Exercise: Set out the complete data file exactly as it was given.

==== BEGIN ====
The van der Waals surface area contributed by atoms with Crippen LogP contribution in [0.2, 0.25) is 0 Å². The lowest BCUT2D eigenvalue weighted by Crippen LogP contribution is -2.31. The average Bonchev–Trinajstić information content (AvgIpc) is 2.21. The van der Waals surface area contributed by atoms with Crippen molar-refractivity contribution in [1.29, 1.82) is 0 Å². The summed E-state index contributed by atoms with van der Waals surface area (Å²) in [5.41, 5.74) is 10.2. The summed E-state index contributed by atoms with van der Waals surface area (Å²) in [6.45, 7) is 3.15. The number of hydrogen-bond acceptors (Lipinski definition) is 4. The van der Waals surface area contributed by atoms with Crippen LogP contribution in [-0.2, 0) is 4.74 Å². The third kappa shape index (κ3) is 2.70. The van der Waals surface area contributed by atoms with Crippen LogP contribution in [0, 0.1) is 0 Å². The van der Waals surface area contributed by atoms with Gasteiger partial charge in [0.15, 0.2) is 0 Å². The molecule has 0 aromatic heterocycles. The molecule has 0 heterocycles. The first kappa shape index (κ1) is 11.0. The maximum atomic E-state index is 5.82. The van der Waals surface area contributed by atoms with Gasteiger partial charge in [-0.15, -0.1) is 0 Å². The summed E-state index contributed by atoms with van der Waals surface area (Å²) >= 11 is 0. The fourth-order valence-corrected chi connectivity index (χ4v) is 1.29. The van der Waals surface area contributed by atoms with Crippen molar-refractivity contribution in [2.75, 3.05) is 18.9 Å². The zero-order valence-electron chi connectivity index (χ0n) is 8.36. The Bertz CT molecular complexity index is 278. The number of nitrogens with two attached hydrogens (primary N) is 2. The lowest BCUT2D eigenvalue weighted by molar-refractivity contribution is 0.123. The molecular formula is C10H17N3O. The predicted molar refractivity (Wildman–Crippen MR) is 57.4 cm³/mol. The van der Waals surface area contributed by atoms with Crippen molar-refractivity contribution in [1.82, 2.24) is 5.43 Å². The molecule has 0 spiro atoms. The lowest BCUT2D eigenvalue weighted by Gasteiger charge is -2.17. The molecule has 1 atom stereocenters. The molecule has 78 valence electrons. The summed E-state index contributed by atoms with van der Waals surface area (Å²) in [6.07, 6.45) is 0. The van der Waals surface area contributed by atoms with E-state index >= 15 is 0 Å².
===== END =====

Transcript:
The van der Waals surface area contributed by atoms with Crippen LogP contribution in [0.2, 0.25) is 0 Å². The lowest BCUT2D eigenvalue weighted by Crippen LogP contribution is -2.31. The average Bonchev–Trinajstić information content (AvgIpc) is 2.21. The van der Waals surface area contributed by atoms with Crippen molar-refractivity contribution in [1.29, 1.82) is 0 Å². The summed E-state index contributed by atoms with van der Waals surface area (Å²) in [5.41, 5.74) is 10.2. The summed E-state index contributed by atoms with van der Waals surface area (Å²) in [6.45, 7) is 3.15. The number of hydrogen-bond acceptors (Lipinski definition) is 4. The van der Waals surface area contributed by atoms with Crippen LogP contribution in [-0.2, 0) is 4.74 Å². The third kappa shape index (κ3) is 2.70. The van der Waals surface area contributed by atoms with Crippen LogP contribution in [0, 0.1) is 0 Å². The van der Waals surface area contributed by atoms with Gasteiger partial charge in [0.15, 0.2) is 0 Å². The molecule has 0 aromatic heterocycles. The molecule has 0 heterocycles. The first kappa shape index (κ1) is 11.0. The maximum atomic E-state index is 5.82. The van der Waals surface area contributed by atoms with Gasteiger partial charge in [-0.15, -0.1) is 0 Å². The summed E-state index contributed by atoms with van der Waals surface area (Å²) >= 11 is 0. The fourth-order valence-corrected chi connectivity index (χ4v) is 1.29. The van der Waals surface area contributed by atoms with Crippen molar-refractivity contribution in [2.75, 3.05) is 18.9 Å². The zero-order valence-electron chi connectivity index (χ0n) is 8.36. The Bertz CT molecular complexity index is 278. The number of nitrogens with two attached hydrogens (primary N) is 2. The lowest BCUT2D eigenvalue weighted by molar-refractivity contribution is 0.123. The molecular formula is C10H17N3O. The predicted molar refractivity (Wildman–Crippen MR) is 57.4 cm³/mol. The van der Waals surface area contributed by atoms with Crippen molar-refractivity contribution in [1.82, 2.24) is 5.43 Å². The molecule has 0 spiro atoms. The lowest BCUT2D eigenvalue weighted by Gasteiger charge is -2.17. The molecule has 1 atom stereocenters. The molecule has 78 valence electrons. The summed E-state index contributed by atoms with van der Waals surface area (Å²) in [6.07, 6.45) is 0. The van der Waals surface area contributed by atoms with E-state index >= 15 is 0 Å².